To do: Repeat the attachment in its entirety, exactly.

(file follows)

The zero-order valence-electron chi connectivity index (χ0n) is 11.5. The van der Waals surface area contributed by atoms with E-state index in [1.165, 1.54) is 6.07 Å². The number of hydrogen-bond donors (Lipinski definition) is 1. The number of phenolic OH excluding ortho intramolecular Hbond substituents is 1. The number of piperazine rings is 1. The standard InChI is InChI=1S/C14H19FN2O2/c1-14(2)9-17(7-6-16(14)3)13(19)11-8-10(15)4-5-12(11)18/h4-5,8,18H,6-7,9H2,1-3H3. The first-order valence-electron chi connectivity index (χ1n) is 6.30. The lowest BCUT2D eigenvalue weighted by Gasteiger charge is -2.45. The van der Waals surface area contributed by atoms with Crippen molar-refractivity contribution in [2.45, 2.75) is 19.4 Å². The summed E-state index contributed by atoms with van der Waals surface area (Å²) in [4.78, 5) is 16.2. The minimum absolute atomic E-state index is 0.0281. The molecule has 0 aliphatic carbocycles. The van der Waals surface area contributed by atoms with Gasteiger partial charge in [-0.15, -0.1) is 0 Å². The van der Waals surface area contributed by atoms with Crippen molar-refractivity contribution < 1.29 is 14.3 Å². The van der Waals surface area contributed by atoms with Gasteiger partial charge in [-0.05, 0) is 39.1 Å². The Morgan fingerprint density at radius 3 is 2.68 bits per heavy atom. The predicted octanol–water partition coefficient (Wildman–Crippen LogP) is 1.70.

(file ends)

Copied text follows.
The zero-order valence-electron chi connectivity index (χ0n) is 11.5. The van der Waals surface area contributed by atoms with E-state index in [1.165, 1.54) is 6.07 Å². The number of hydrogen-bond donors (Lipinski definition) is 1. The number of phenolic OH excluding ortho intramolecular Hbond substituents is 1. The number of piperazine rings is 1. The standard InChI is InChI=1S/C14H19FN2O2/c1-14(2)9-17(7-6-16(14)3)13(19)11-8-10(15)4-5-12(11)18/h4-5,8,18H,6-7,9H2,1-3H3. The first-order valence-electron chi connectivity index (χ1n) is 6.30. The lowest BCUT2D eigenvalue weighted by Gasteiger charge is -2.45. The van der Waals surface area contributed by atoms with Crippen molar-refractivity contribution in [2.45, 2.75) is 19.4 Å². The summed E-state index contributed by atoms with van der Waals surface area (Å²) in [4.78, 5) is 16.2. The minimum absolute atomic E-state index is 0.0281. The molecule has 0 aliphatic carbocycles. The van der Waals surface area contributed by atoms with Gasteiger partial charge in [-0.15, -0.1) is 0 Å². The van der Waals surface area contributed by atoms with Crippen molar-refractivity contribution < 1.29 is 14.3 Å². The van der Waals surface area contributed by atoms with Gasteiger partial charge in [-0.05, 0) is 39.1 Å². The Morgan fingerprint density at radius 3 is 2.68 bits per heavy atom. The predicted octanol–water partition coefficient (Wildman–Crippen LogP) is 1.70.